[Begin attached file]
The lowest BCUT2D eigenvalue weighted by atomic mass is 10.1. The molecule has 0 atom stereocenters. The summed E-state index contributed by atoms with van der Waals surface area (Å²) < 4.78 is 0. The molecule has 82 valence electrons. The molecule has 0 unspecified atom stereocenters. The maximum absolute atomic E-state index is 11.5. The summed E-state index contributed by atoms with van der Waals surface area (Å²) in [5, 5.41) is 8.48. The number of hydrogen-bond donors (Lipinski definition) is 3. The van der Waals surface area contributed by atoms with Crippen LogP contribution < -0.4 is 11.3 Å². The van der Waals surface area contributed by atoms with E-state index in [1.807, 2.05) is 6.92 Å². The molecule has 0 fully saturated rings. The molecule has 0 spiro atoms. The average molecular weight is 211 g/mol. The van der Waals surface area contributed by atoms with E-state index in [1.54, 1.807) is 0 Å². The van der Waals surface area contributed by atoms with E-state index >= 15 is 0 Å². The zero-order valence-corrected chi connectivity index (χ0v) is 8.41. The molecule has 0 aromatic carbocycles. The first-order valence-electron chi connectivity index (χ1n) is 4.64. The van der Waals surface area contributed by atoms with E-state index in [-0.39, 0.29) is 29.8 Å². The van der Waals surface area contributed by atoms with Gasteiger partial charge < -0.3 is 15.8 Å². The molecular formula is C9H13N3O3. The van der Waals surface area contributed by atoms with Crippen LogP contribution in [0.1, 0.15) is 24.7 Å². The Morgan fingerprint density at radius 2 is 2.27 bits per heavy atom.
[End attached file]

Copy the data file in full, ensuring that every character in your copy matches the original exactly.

The lowest BCUT2D eigenvalue weighted by atomic mass is 10.1. The molecule has 0 atom stereocenters. The summed E-state index contributed by atoms with van der Waals surface area (Å²) < 4.78 is 0. The molecule has 82 valence electrons. The molecule has 0 unspecified atom stereocenters. The maximum absolute atomic E-state index is 11.5. The summed E-state index contributed by atoms with van der Waals surface area (Å²) in [5, 5.41) is 8.48. The number of hydrogen-bond donors (Lipinski definition) is 3. The van der Waals surface area contributed by atoms with Crippen LogP contribution < -0.4 is 11.3 Å². The van der Waals surface area contributed by atoms with E-state index in [1.807, 2.05) is 6.92 Å². The molecule has 0 fully saturated rings. The molecule has 0 spiro atoms. The average molecular weight is 211 g/mol. The van der Waals surface area contributed by atoms with E-state index in [1.54, 1.807) is 0 Å². The van der Waals surface area contributed by atoms with E-state index >= 15 is 0 Å². The zero-order valence-corrected chi connectivity index (χ0v) is 8.41. The molecule has 0 aromatic carbocycles. The first-order valence-electron chi connectivity index (χ1n) is 4.64. The van der Waals surface area contributed by atoms with E-state index in [-0.39, 0.29) is 29.8 Å². The van der Waals surface area contributed by atoms with Gasteiger partial charge < -0.3 is 15.8 Å². The molecular formula is C9H13N3O3. The van der Waals surface area contributed by atoms with Crippen LogP contribution in [0.1, 0.15) is 24.7 Å². The Morgan fingerprint density at radius 2 is 2.27 bits per heavy atom.